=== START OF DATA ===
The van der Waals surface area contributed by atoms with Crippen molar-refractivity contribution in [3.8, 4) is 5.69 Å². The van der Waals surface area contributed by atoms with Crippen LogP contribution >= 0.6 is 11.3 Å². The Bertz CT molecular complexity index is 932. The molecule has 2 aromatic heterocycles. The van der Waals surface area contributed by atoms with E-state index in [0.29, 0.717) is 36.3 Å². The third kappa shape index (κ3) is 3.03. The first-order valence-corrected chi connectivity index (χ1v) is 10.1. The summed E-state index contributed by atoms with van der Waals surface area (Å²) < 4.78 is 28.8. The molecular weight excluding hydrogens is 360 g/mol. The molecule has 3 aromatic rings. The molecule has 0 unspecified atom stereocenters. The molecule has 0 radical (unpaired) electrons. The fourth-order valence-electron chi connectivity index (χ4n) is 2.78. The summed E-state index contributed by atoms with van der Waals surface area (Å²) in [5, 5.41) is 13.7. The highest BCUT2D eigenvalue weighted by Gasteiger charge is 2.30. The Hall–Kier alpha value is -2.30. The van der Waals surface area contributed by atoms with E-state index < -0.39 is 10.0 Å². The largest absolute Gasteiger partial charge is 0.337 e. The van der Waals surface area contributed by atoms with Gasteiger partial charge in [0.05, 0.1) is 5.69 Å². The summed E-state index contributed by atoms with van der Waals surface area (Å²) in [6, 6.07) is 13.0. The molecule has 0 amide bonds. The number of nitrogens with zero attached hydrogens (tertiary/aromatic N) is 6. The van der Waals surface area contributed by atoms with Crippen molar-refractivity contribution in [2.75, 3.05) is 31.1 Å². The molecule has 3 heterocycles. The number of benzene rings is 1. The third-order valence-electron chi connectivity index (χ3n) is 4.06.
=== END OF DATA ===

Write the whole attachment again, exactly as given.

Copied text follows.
The van der Waals surface area contributed by atoms with Crippen molar-refractivity contribution in [3.8, 4) is 5.69 Å². The van der Waals surface area contributed by atoms with Crippen LogP contribution >= 0.6 is 11.3 Å². The Bertz CT molecular complexity index is 932. The molecule has 2 aromatic heterocycles. The van der Waals surface area contributed by atoms with E-state index in [0.29, 0.717) is 36.3 Å². The third kappa shape index (κ3) is 3.03. The first-order valence-corrected chi connectivity index (χ1v) is 10.1. The summed E-state index contributed by atoms with van der Waals surface area (Å²) < 4.78 is 28.8. The molecular weight excluding hydrogens is 360 g/mol. The molecule has 3 aromatic rings. The molecule has 0 unspecified atom stereocenters. The molecule has 0 radical (unpaired) electrons. The fourth-order valence-electron chi connectivity index (χ4n) is 2.78. The summed E-state index contributed by atoms with van der Waals surface area (Å²) in [5, 5.41) is 13.7. The highest BCUT2D eigenvalue weighted by Gasteiger charge is 2.30. The Hall–Kier alpha value is -2.30. The van der Waals surface area contributed by atoms with E-state index < -0.39 is 10.0 Å². The largest absolute Gasteiger partial charge is 0.337 e. The van der Waals surface area contributed by atoms with Gasteiger partial charge in [0.05, 0.1) is 5.69 Å². The summed E-state index contributed by atoms with van der Waals surface area (Å²) in [6, 6.07) is 13.0. The molecule has 0 amide bonds. The number of nitrogens with zero attached hydrogens (tertiary/aromatic N) is 6. The van der Waals surface area contributed by atoms with Crippen molar-refractivity contribution in [2.75, 3.05) is 31.1 Å². The molecule has 3 heterocycles. The number of benzene rings is 1. The third-order valence-electron chi connectivity index (χ3n) is 4.06.